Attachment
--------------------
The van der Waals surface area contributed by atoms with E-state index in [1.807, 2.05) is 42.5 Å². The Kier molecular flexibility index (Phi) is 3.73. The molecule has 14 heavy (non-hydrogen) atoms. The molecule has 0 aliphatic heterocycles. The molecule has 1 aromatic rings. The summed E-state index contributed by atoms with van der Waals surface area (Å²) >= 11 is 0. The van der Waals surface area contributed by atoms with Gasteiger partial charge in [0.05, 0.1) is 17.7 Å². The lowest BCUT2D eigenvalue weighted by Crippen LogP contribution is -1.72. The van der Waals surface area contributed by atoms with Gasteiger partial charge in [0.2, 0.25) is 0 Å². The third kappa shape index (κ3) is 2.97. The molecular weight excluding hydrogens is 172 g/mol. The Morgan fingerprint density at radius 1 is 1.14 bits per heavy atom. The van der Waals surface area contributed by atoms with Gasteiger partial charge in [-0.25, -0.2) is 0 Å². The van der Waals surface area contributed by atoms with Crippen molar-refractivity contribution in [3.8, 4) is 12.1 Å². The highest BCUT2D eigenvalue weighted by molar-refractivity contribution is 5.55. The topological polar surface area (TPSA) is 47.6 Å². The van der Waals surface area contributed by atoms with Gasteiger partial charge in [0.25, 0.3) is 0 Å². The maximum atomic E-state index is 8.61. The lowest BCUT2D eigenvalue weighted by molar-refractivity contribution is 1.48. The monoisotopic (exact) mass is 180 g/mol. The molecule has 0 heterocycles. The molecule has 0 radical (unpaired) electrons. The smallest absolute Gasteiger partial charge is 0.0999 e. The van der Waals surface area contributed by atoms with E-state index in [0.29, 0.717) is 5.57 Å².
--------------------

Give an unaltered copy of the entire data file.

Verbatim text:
The van der Waals surface area contributed by atoms with E-state index in [1.807, 2.05) is 42.5 Å². The Kier molecular flexibility index (Phi) is 3.73. The molecule has 14 heavy (non-hydrogen) atoms. The molecule has 0 aliphatic heterocycles. The molecule has 1 aromatic rings. The summed E-state index contributed by atoms with van der Waals surface area (Å²) >= 11 is 0. The van der Waals surface area contributed by atoms with Gasteiger partial charge in [0.05, 0.1) is 17.7 Å². The lowest BCUT2D eigenvalue weighted by Crippen LogP contribution is -1.72. The van der Waals surface area contributed by atoms with Gasteiger partial charge in [0.2, 0.25) is 0 Å². The third kappa shape index (κ3) is 2.97. The molecular weight excluding hydrogens is 172 g/mol. The Morgan fingerprint density at radius 1 is 1.14 bits per heavy atom. The van der Waals surface area contributed by atoms with Gasteiger partial charge in [-0.25, -0.2) is 0 Å². The van der Waals surface area contributed by atoms with Crippen molar-refractivity contribution in [3.8, 4) is 12.1 Å². The highest BCUT2D eigenvalue weighted by molar-refractivity contribution is 5.55. The topological polar surface area (TPSA) is 47.6 Å². The van der Waals surface area contributed by atoms with Gasteiger partial charge in [0.25, 0.3) is 0 Å². The maximum atomic E-state index is 8.61. The lowest BCUT2D eigenvalue weighted by molar-refractivity contribution is 1.48. The monoisotopic (exact) mass is 180 g/mol. The molecule has 0 heterocycles. The molecule has 0 radical (unpaired) electrons. The smallest absolute Gasteiger partial charge is 0.0999 e. The van der Waals surface area contributed by atoms with E-state index in [0.29, 0.717) is 5.57 Å².